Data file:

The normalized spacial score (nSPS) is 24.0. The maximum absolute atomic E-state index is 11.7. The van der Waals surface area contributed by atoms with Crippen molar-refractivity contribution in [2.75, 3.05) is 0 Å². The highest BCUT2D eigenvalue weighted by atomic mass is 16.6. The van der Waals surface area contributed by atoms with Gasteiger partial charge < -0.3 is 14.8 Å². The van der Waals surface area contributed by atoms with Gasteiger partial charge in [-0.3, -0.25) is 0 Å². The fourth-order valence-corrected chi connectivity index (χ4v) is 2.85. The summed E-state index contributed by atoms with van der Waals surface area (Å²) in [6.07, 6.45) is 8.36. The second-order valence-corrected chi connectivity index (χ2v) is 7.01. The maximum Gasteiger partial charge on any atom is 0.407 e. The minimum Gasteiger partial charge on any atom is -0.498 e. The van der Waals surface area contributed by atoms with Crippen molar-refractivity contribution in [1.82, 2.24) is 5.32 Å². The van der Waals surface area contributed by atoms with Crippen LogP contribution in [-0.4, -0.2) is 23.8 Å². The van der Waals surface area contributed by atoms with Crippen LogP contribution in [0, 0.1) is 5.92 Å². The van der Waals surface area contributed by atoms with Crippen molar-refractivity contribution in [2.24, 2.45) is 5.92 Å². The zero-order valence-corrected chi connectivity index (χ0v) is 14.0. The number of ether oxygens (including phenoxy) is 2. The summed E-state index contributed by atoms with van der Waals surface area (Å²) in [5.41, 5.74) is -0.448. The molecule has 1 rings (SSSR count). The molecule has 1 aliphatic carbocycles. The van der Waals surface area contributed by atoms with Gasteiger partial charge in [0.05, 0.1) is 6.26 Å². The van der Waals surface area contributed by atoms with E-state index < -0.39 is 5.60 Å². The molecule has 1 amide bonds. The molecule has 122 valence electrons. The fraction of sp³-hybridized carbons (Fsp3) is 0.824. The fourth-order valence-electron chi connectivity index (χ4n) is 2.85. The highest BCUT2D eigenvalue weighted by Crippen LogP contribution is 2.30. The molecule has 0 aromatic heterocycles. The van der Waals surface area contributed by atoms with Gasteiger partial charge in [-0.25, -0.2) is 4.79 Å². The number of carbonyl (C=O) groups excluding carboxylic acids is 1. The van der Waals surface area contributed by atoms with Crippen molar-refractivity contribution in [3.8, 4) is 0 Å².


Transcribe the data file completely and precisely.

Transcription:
The normalized spacial score (nSPS) is 24.0. The maximum absolute atomic E-state index is 11.7. The van der Waals surface area contributed by atoms with Crippen molar-refractivity contribution in [2.75, 3.05) is 0 Å². The highest BCUT2D eigenvalue weighted by atomic mass is 16.6. The van der Waals surface area contributed by atoms with Gasteiger partial charge < -0.3 is 14.8 Å². The van der Waals surface area contributed by atoms with Gasteiger partial charge in [-0.3, -0.25) is 0 Å². The fourth-order valence-corrected chi connectivity index (χ4v) is 2.85. The summed E-state index contributed by atoms with van der Waals surface area (Å²) in [6.07, 6.45) is 8.36. The second-order valence-corrected chi connectivity index (χ2v) is 7.01. The maximum Gasteiger partial charge on any atom is 0.407 e. The minimum Gasteiger partial charge on any atom is -0.498 e. The van der Waals surface area contributed by atoms with Crippen molar-refractivity contribution in [1.82, 2.24) is 5.32 Å². The van der Waals surface area contributed by atoms with Crippen LogP contribution in [-0.4, -0.2) is 23.8 Å². The van der Waals surface area contributed by atoms with Crippen LogP contribution in [0, 0.1) is 5.92 Å². The van der Waals surface area contributed by atoms with Crippen molar-refractivity contribution in [2.24, 2.45) is 5.92 Å². The zero-order valence-corrected chi connectivity index (χ0v) is 14.0. The number of ether oxygens (including phenoxy) is 2. The summed E-state index contributed by atoms with van der Waals surface area (Å²) in [5.41, 5.74) is -0.448. The molecule has 1 rings (SSSR count). The molecule has 1 aliphatic carbocycles. The van der Waals surface area contributed by atoms with Gasteiger partial charge in [0.05, 0.1) is 6.26 Å². The van der Waals surface area contributed by atoms with E-state index < -0.39 is 5.60 Å². The molecule has 1 amide bonds. The molecule has 122 valence electrons. The fraction of sp³-hybridized carbons (Fsp3) is 0.824. The fourth-order valence-electron chi connectivity index (χ4n) is 2.85. The highest BCUT2D eigenvalue weighted by Crippen LogP contribution is 2.30. The molecule has 0 aromatic heterocycles. The van der Waals surface area contributed by atoms with Gasteiger partial charge in [-0.25, -0.2) is 4.79 Å². The number of carbonyl (C=O) groups excluding carboxylic acids is 1. The van der Waals surface area contributed by atoms with Crippen molar-refractivity contribution in [3.8, 4) is 0 Å².